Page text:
UNITED STATES (OBSERVATORY) – It is considered that a fat person is automatically at risk and is more likely to be a victim of a disease than his friend, leading an active lifestyle. This is not always so, says an employee of the British University of Loughborough, William Johnson, reports Eureka Alert .
Johnson says that people with the same body mass index can have different health indicators, which are not necessarily associated with excess weight. The scientist recalls the concept of “healthy obesity”, which was introduced in the 1980s to describe people who are overweight who did not suffer from hypertension or diabetes.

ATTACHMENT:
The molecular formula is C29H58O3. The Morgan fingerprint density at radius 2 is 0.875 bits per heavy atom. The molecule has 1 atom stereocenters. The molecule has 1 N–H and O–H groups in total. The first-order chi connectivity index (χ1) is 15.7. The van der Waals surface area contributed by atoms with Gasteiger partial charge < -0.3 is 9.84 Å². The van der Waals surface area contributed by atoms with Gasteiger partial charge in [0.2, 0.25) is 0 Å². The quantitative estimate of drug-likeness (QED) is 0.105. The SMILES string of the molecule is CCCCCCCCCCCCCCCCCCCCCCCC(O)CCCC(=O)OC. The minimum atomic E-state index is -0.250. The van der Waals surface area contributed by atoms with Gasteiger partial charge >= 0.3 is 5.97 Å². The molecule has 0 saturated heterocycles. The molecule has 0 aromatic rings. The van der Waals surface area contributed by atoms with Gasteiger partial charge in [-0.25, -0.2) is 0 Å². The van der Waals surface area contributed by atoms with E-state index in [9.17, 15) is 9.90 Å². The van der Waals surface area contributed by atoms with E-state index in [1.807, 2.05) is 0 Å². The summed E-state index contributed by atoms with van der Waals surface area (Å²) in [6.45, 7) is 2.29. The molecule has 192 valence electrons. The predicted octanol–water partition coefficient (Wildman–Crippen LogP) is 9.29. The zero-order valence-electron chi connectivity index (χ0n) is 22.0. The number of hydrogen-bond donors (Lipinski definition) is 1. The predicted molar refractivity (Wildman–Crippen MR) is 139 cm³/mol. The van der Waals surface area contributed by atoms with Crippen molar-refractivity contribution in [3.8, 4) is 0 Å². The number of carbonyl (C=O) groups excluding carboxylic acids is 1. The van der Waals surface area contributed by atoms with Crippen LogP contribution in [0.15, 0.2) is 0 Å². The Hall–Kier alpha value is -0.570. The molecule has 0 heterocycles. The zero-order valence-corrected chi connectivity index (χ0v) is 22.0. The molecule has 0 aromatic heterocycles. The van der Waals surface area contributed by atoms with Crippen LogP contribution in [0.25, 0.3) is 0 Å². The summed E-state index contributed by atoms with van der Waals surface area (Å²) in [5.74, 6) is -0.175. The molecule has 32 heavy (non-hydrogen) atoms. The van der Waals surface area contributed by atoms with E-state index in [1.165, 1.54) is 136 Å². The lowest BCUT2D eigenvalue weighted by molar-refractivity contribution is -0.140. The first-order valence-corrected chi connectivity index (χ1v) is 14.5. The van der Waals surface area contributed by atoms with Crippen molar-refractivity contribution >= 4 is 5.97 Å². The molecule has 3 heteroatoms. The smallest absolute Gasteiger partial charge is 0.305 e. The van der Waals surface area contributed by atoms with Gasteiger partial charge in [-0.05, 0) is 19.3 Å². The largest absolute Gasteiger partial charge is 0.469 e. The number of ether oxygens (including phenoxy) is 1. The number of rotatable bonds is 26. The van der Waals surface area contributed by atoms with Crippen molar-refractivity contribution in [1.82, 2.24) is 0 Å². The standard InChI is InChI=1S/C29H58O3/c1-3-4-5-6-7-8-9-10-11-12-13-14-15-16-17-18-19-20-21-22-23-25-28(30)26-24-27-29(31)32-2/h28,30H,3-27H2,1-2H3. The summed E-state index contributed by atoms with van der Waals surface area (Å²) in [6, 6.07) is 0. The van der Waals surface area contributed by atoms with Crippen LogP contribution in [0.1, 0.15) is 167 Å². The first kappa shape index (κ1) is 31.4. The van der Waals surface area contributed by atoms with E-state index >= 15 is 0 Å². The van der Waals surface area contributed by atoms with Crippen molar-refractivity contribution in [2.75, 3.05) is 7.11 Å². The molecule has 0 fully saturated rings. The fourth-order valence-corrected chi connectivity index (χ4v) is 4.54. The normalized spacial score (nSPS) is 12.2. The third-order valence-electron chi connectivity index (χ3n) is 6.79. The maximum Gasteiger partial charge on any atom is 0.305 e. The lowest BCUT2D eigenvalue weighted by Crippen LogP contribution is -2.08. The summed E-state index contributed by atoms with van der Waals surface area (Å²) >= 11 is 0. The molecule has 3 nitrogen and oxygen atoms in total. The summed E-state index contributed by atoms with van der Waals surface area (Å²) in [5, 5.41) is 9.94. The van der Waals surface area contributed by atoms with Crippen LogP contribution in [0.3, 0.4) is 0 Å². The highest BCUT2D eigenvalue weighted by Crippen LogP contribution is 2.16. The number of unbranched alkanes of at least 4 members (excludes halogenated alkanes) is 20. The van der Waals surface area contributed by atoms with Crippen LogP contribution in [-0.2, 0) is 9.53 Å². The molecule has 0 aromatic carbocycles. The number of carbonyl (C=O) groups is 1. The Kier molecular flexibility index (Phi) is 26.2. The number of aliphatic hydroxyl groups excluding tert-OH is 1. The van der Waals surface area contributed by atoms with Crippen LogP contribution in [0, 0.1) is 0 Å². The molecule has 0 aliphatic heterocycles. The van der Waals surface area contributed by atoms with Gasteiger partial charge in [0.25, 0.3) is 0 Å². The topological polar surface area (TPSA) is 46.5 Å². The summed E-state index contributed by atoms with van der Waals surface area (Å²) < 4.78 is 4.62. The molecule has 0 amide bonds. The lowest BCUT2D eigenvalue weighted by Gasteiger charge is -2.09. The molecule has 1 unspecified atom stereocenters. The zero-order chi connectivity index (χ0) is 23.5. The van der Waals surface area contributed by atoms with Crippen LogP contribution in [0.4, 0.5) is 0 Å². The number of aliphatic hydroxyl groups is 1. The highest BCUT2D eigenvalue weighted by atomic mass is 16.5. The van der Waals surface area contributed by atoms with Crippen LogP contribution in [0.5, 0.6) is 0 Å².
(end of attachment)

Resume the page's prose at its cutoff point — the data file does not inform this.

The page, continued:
However, until recently ignored the fact that people falling into this category on health indicators (body mass index (BMI) is more than 30 kilograms per square meter, blood pressure is less than 140 per 90), can both suffer from obesity and possess normal weight. The state of health of such people with a certain similarity will also be different.
Johnson emphasizes that in research it is important to consider other factors besides BMI.
“It’s important to know how long a person has been obese, whether he smokes and for how long, these data will help explain why people with the same BMI have different life expectancies,” the scientist believes.
According to recent studies, in the United States, New Zealand, Iceland and Greece, 90 percent of adult men and 50 percent of children have extra fat.